Great thinkers can have reprehensible views but there are better ways to deal with this paradoxby Julian Baggini / September 15, 2020 / Leave a comment
For decades after its construction in the 1960s, the only controversy about the naming of the University of Edinburgh’s David Hume Tower was whether Britain’s finest philosopher, if not the world’s, deserved a better memorial than this modernist monstrosity. Yet this week, owing to far more serious controversy, the building was renamed 40 George Square, a response to the dishonour of his deplorable views on race.
This has been coming ever since Edward Colston’s effigy was sent plunging into Bristol’s floating harbour in June. Thanks to one short footnote, Hume became one of the obvious answers to the question: who’s next? It didn’t take long for placards repeating his notorious remarks on “negroes” to be hung round the neck of his statue on the Royal Mile.
This is an astonishing fall from grace. Hume has been revered among philosophers for centuries. In a large survey of philosophers conducted in 2009, he came clear top of a poll asking which non-living thinkers respondents most identified with, above Aristotle and Kant. It cannot be that so many have simply been wrong about his genius.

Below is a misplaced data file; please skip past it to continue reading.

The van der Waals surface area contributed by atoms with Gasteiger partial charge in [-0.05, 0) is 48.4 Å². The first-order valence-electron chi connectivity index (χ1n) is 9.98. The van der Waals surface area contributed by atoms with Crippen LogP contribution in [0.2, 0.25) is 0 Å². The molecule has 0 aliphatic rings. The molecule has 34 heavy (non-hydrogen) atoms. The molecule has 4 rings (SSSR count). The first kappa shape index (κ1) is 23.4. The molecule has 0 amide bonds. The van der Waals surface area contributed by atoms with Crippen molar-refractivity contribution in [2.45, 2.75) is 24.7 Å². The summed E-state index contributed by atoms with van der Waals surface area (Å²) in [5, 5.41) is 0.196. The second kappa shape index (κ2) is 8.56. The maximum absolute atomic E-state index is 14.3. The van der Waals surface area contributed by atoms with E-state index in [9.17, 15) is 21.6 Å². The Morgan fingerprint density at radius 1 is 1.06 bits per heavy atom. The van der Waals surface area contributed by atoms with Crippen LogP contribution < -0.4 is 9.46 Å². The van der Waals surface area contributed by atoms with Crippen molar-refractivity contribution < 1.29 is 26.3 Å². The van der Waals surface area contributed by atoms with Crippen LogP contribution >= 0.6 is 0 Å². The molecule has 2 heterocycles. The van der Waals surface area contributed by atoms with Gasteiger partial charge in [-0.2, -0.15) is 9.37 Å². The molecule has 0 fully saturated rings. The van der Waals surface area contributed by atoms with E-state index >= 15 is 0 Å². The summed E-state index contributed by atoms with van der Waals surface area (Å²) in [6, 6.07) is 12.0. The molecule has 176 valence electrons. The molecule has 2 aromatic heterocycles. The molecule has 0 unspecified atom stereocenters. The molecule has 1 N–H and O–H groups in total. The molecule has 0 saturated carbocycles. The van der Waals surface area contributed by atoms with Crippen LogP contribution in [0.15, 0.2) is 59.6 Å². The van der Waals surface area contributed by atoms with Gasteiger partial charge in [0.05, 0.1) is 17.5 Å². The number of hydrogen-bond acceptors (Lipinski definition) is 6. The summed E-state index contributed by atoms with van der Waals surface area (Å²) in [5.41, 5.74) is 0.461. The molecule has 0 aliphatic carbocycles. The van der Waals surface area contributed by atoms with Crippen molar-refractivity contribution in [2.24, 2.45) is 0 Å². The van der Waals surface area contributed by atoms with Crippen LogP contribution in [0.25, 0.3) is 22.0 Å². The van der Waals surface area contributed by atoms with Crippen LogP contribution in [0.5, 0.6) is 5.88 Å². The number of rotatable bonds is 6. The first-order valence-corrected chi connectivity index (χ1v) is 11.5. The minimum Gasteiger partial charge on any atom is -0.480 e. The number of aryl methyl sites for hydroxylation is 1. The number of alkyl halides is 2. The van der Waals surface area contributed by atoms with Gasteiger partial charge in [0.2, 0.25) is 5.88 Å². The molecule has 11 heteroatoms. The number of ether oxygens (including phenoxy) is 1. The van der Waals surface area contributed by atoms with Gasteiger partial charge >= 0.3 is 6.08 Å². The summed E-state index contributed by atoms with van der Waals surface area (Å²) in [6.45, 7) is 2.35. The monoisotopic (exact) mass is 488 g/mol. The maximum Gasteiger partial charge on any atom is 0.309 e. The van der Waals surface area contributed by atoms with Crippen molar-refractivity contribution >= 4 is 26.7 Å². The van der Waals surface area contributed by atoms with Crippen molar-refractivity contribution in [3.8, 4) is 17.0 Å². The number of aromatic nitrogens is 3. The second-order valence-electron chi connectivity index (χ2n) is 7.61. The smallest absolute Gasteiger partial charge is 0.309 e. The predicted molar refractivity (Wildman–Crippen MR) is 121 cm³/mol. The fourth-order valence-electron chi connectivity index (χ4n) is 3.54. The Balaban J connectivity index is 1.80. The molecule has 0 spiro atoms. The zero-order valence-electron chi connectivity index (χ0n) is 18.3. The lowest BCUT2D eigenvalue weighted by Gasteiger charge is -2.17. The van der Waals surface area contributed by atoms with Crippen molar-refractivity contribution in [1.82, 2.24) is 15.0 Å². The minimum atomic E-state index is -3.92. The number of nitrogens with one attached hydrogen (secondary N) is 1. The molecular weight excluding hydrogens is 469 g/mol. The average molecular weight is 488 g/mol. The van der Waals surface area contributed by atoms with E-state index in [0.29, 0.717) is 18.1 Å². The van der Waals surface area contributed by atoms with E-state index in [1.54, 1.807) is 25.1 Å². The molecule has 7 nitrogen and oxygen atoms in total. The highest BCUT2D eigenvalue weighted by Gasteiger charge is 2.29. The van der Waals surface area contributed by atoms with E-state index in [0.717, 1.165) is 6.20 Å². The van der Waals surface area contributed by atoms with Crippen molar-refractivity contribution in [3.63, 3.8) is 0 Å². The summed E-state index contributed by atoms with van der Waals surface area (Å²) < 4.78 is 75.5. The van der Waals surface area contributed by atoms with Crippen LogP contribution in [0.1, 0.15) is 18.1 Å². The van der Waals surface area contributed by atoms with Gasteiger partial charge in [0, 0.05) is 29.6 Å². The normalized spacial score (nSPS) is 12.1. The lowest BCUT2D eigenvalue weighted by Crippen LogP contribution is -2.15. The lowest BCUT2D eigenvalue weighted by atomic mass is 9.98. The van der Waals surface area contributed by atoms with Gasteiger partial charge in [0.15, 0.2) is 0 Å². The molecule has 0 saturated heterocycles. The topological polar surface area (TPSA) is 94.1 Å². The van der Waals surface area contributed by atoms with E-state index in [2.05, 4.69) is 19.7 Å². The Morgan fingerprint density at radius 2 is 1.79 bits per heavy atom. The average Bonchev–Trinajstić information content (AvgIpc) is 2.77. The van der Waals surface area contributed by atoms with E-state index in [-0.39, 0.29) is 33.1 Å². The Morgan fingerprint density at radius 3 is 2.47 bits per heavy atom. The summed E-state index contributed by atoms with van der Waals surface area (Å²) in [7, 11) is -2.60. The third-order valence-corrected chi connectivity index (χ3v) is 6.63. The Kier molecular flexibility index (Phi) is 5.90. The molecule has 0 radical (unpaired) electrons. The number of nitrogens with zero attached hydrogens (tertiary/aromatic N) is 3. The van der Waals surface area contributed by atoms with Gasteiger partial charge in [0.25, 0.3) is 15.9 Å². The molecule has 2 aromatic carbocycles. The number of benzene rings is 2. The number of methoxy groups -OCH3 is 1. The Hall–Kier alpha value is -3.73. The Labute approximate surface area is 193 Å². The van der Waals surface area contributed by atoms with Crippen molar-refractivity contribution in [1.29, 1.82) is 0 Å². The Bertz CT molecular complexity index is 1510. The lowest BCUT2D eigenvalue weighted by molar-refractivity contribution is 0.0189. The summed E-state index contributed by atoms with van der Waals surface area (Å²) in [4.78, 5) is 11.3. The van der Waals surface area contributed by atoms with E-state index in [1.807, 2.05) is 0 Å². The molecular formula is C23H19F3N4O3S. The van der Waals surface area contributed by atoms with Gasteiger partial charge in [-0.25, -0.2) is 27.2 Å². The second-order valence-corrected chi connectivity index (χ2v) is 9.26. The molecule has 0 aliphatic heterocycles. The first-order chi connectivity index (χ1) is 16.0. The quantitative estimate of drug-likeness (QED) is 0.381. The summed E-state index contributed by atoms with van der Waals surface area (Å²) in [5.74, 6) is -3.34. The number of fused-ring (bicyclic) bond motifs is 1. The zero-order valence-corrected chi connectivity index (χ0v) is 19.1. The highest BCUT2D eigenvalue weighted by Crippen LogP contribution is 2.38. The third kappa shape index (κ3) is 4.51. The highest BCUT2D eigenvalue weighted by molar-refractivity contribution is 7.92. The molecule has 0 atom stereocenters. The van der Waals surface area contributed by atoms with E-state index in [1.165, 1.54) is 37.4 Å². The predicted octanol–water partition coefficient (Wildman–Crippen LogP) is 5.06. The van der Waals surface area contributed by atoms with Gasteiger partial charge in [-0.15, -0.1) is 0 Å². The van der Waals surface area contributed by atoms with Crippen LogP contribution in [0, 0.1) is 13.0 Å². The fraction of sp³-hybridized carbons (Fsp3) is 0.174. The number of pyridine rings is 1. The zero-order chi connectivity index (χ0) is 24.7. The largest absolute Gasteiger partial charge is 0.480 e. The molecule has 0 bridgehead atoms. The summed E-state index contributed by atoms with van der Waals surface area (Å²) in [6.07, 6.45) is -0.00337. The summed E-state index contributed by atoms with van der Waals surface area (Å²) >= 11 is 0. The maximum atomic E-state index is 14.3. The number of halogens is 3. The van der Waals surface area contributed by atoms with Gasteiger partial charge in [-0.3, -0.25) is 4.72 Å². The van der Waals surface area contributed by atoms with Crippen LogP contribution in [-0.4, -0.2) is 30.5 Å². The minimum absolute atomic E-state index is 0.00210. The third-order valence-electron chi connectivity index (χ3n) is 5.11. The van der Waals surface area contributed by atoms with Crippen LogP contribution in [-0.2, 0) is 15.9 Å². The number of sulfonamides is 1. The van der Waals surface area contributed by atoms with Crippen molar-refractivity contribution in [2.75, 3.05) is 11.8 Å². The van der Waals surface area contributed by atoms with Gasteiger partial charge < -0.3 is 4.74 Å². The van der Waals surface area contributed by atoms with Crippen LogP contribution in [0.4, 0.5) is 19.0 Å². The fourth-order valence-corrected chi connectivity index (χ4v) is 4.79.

Could it be that Hume was both racist and still also one of the greatest philosophers who has ever lived? The University affirms this paradox. In its statement announcing the change of name—“initially temporarily until a full review is completed”—it points out that “In the last 18 months, the University has recruited three academic specialists in David Hume. These posts underline our commitment to scholarship, teaching and learning around David Hume and the Scottish Enlightenment.”
There is a way to resolve the apparent contradiction. If we ask just what it is about Hume’s thought that we most admire, we find none of it is tainted by his racism. Indeed, but for a footnote, we would have assumed Hume was as enlightened as any 18th-century white man who had not travelled further than Italy could have been. He mocked bogus stereotypes such as that “An Irishman cannot have wit, and a Frenchman cannot have solidity,” and saw that “Human nature is very subject to errors of this kind.” He was also highly critical of slavery, calling it “more cruel and oppressive than any civil subjection whatsoever.” He was pleased that it had largely vanished from most of Europe, saying that…